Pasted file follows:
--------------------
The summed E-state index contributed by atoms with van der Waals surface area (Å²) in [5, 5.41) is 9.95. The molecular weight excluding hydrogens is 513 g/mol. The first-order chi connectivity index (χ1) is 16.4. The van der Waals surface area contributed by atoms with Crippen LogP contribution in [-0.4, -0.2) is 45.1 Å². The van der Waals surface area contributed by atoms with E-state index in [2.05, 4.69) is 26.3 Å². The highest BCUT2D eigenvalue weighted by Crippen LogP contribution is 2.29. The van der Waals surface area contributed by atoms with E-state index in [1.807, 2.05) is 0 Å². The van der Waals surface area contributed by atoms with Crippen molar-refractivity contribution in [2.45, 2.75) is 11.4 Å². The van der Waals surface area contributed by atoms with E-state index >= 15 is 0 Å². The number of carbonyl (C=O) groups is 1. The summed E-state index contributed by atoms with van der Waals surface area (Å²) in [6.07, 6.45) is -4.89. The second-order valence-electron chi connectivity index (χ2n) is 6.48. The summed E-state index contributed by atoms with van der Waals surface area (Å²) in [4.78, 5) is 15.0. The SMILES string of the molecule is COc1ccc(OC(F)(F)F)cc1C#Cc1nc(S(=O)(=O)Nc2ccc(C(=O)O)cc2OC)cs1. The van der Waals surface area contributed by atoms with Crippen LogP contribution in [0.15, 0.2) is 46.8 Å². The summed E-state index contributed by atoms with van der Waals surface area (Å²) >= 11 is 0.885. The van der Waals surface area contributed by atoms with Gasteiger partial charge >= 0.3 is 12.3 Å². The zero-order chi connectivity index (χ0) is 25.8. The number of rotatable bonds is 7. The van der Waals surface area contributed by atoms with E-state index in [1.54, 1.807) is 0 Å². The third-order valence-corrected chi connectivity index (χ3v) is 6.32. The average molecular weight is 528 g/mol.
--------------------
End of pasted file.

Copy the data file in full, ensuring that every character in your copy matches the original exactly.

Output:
The summed E-state index contributed by atoms with van der Waals surface area (Å²) in [5, 5.41) is 9.95. The molecular weight excluding hydrogens is 513 g/mol. The first-order chi connectivity index (χ1) is 16.4. The van der Waals surface area contributed by atoms with Crippen LogP contribution in [-0.4, -0.2) is 45.1 Å². The van der Waals surface area contributed by atoms with E-state index in [2.05, 4.69) is 26.3 Å². The highest BCUT2D eigenvalue weighted by Crippen LogP contribution is 2.29. The van der Waals surface area contributed by atoms with E-state index in [1.807, 2.05) is 0 Å². The van der Waals surface area contributed by atoms with Crippen molar-refractivity contribution in [2.45, 2.75) is 11.4 Å². The van der Waals surface area contributed by atoms with E-state index >= 15 is 0 Å². The number of carbonyl (C=O) groups is 1. The summed E-state index contributed by atoms with van der Waals surface area (Å²) in [6.07, 6.45) is -4.89. The second-order valence-electron chi connectivity index (χ2n) is 6.48. The summed E-state index contributed by atoms with van der Waals surface area (Å²) in [4.78, 5) is 15.0. The SMILES string of the molecule is COc1ccc(OC(F)(F)F)cc1C#Cc1nc(S(=O)(=O)Nc2ccc(C(=O)O)cc2OC)cs1. The van der Waals surface area contributed by atoms with Crippen LogP contribution in [0.15, 0.2) is 46.8 Å². The summed E-state index contributed by atoms with van der Waals surface area (Å²) >= 11 is 0.885. The van der Waals surface area contributed by atoms with Gasteiger partial charge >= 0.3 is 12.3 Å². The zero-order chi connectivity index (χ0) is 25.8. The number of rotatable bonds is 7. The van der Waals surface area contributed by atoms with E-state index in [1.54, 1.807) is 0 Å². The third-order valence-corrected chi connectivity index (χ3v) is 6.32. The average molecular weight is 528 g/mol.